Chester searching for police officers
CHESTER – It’s back to the drawing board for the Chester Police Department.
Chester City Council learned on Monday the city’s latest police officer candidate, Markas Dunlevy, has resigned. Council accepted the resignation at Monday’s regular meeting.
“He resigned the day before he was scheduled to start the police academy,” Police Chief Ken Thorn said, noting the resignation letter made reference to other career opportunities Dunlevy wanted to pursue.
Dunlevy was set to go to the West Virginia State Police Academy in Charleston on March 24.
The resignation puts the department at three below its recommended force level of six officers, Thorn said. Officer Becky Haught currently is on military leave. Lt. James Bryan is leaving office this week, even though he is officially retiring in August, Thorn said.
Current officers are Garrett Barnhart, hired last year, Dante DiJirolanio and Pete Bowen.
Thorn said four officers have expressed an interest in the opening – two sheriff’s deputies from other counties, a state trooper and a Weirton officer. None of them would have to attend the police academy, and the city would waive its physical agility test requirement, Thorn said.
Any applicant will first have to take the civil service test. Thorn said the city must administer the test soon to build up its list of eligible candidates. The city’s current list has two candidates, but, by law, an active list must contain at least three names.
Applicants who score 70 or higher are put on the list in descending order, and the list is used for the hiring of new police officers. When there is a vacancy, the Chester Civil Service Board submits the top three names to the mayor and police chief for interviews. Applicants also must pass a background check.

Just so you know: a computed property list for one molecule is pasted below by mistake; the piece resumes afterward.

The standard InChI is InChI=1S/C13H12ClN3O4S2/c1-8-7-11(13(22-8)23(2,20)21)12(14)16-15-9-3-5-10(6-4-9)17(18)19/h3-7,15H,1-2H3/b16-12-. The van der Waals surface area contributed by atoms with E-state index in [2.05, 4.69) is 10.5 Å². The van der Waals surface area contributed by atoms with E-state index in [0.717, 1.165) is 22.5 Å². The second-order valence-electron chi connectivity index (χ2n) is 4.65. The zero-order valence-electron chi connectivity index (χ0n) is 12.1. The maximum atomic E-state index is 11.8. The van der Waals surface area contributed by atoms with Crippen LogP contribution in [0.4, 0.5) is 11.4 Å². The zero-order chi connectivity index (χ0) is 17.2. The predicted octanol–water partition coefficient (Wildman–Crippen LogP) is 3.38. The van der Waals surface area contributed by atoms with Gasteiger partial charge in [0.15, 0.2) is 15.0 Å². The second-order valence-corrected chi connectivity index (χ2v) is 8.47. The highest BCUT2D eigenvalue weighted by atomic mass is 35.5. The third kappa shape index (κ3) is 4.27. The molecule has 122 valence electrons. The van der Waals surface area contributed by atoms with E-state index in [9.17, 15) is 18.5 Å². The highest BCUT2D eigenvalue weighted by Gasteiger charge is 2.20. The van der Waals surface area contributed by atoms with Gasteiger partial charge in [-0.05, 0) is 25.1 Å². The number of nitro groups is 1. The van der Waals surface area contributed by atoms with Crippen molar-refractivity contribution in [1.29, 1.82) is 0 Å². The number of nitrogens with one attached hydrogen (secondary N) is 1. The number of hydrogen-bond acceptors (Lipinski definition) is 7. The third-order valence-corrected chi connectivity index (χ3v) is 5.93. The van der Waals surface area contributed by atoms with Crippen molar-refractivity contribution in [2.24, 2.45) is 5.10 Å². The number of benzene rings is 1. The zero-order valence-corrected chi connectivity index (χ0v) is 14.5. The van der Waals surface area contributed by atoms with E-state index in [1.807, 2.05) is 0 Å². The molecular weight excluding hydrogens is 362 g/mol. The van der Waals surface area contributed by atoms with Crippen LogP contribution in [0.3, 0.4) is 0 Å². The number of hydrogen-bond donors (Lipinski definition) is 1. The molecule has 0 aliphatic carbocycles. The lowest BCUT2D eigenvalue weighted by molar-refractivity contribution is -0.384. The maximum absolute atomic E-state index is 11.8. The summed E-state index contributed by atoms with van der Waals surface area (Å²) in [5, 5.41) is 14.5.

Also Monday, three owners of golf carts, including two former Chester City Council members, reiterated their concerns about the city’s new golf cart law, which prohibits the driving of golf carts on city streets. City Council passed the law in November over the objections and protests of golf cart users.
“I’d like council to take another look at this and reconsider this,” said Chester resident and former Councilman Joe Geisse. “I feel you’ve overstepped your bounds here.”
Residents Dana Piccarelli and Toni Snyder said they saw another resident driving his golf cart “all day Sunday” with children passengers who were not wearing seat belts.
“He can’t be on his golf cart,” Mayor Ken Morris said. “Some people just defy the law.”
Thorn said a city police officer did not see the man riding on a city street but did speak to him, threatening him with a citation and confiscation of the vehicle. The new city law provides for fines of up to $100 for the first offense and not less than $250 for subsequent offenses.
Thorn said he would have Chester Municipal Court issue a summons for the man’s arrest if the three golf cart owners would file a formal complaint. The residents said they would be willing.
As for reconsidering the ordinance, Councilman John Woodruff said the city is on solid legal ground. He cited a 2012 decision by the West Virginia Human Rights Commission affirming the conviction of a Chesapeake, W.Va., man for riding a golf cart on a city street.
In other business, council:
Amended a city ordinance prohibiting the accumulation of junk on private property by increasing the penalties for violating the law.
Learned that Chester’s participation in the “WV Make It Shine Statewide Cleanup” starts at 9 a.m. April 13 at Chester City Park. Volunteers are needed, Councilman Mike Dotson said.
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